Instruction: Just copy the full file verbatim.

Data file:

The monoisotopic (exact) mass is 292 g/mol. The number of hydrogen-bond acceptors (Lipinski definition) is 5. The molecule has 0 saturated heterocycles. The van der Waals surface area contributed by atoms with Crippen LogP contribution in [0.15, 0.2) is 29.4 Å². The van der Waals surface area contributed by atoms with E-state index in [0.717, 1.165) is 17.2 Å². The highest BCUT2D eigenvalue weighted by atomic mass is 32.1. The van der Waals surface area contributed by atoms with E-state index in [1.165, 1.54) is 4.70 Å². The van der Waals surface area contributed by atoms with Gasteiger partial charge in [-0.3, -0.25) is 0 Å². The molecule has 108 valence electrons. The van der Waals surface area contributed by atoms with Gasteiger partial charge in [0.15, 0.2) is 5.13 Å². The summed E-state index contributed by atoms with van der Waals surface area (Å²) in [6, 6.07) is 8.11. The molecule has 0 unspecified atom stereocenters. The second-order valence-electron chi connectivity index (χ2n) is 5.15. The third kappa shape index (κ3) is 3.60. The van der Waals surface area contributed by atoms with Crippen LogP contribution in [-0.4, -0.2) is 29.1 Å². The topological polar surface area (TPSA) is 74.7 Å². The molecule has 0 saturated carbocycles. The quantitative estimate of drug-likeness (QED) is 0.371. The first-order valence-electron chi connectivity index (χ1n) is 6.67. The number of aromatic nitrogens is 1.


The monoisotopic (exact) mass is 292 g/mol. The number of hydrogen-bond acceptors (Lipinski definition) is 5. The molecule has 0 saturated heterocycles. The van der Waals surface area contributed by atoms with Crippen LogP contribution in [0.15, 0.2) is 29.4 Å². The van der Waals surface area contributed by atoms with E-state index in [0.717, 1.165) is 17.2 Å². The highest BCUT2D eigenvalue weighted by atomic mass is 32.1. The van der Waals surface area contributed by atoms with E-state index in [1.165, 1.54) is 4.70 Å². The van der Waals surface area contributed by atoms with Gasteiger partial charge in [-0.3, -0.25) is 0 Å². The molecule has 108 valence electrons. The van der Waals surface area contributed by atoms with Gasteiger partial charge in [0.15, 0.2) is 5.13 Å². The summed E-state index contributed by atoms with van der Waals surface area (Å²) in [6, 6.07) is 8.11. The molecule has 0 unspecified atom stereocenters. The second-order valence-electron chi connectivity index (χ2n) is 5.15. The third kappa shape index (κ3) is 3.60. The van der Waals surface area contributed by atoms with Crippen LogP contribution in [-0.4, -0.2) is 29.1 Å². The topological polar surface area (TPSA) is 74.7 Å². The molecule has 0 saturated carbocycles. The quantitative estimate of drug-likeness (QED) is 0.371. The first-order valence-electron chi connectivity index (χ1n) is 6.67. The number of aromatic nitrogens is 1.